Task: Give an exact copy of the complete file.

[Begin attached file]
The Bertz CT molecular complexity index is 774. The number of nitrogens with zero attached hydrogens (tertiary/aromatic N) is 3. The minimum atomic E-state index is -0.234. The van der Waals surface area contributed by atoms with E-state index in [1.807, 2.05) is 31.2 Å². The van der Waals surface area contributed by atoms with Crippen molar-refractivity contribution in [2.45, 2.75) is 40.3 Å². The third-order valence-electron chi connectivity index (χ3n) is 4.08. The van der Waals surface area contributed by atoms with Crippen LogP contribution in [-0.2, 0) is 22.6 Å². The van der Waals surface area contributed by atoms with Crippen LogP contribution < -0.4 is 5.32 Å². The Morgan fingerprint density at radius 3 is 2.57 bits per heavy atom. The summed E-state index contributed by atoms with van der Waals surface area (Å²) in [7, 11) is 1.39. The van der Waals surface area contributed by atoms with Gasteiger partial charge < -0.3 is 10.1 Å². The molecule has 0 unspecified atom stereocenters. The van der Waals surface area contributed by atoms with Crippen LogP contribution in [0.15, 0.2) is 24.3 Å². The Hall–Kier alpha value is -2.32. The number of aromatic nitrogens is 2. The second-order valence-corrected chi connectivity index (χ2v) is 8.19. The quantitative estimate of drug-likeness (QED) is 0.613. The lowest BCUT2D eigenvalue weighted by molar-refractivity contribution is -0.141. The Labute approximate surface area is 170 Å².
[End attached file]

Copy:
The Bertz CT molecular complexity index is 774. The number of nitrogens with zero attached hydrogens (tertiary/aromatic N) is 3. The minimum atomic E-state index is -0.234. The van der Waals surface area contributed by atoms with E-state index in [1.807, 2.05) is 31.2 Å². The van der Waals surface area contributed by atoms with Crippen molar-refractivity contribution in [2.45, 2.75) is 40.3 Å². The third-order valence-electron chi connectivity index (χ3n) is 4.08. The van der Waals surface area contributed by atoms with Crippen LogP contribution in [-0.2, 0) is 22.6 Å². The van der Waals surface area contributed by atoms with Crippen LogP contribution < -0.4 is 5.32 Å². The Morgan fingerprint density at radius 3 is 2.57 bits per heavy atom. The summed E-state index contributed by atoms with van der Waals surface area (Å²) in [7, 11) is 1.39. The van der Waals surface area contributed by atoms with Gasteiger partial charge < -0.3 is 10.1 Å². The molecule has 0 unspecified atom stereocenters. The van der Waals surface area contributed by atoms with Crippen LogP contribution in [0.15, 0.2) is 24.3 Å². The Hall–Kier alpha value is -2.32. The number of aromatic nitrogens is 2. The second-order valence-corrected chi connectivity index (χ2v) is 8.19. The quantitative estimate of drug-likeness (QED) is 0.613. The lowest BCUT2D eigenvalue weighted by molar-refractivity contribution is -0.141. The Labute approximate surface area is 170 Å².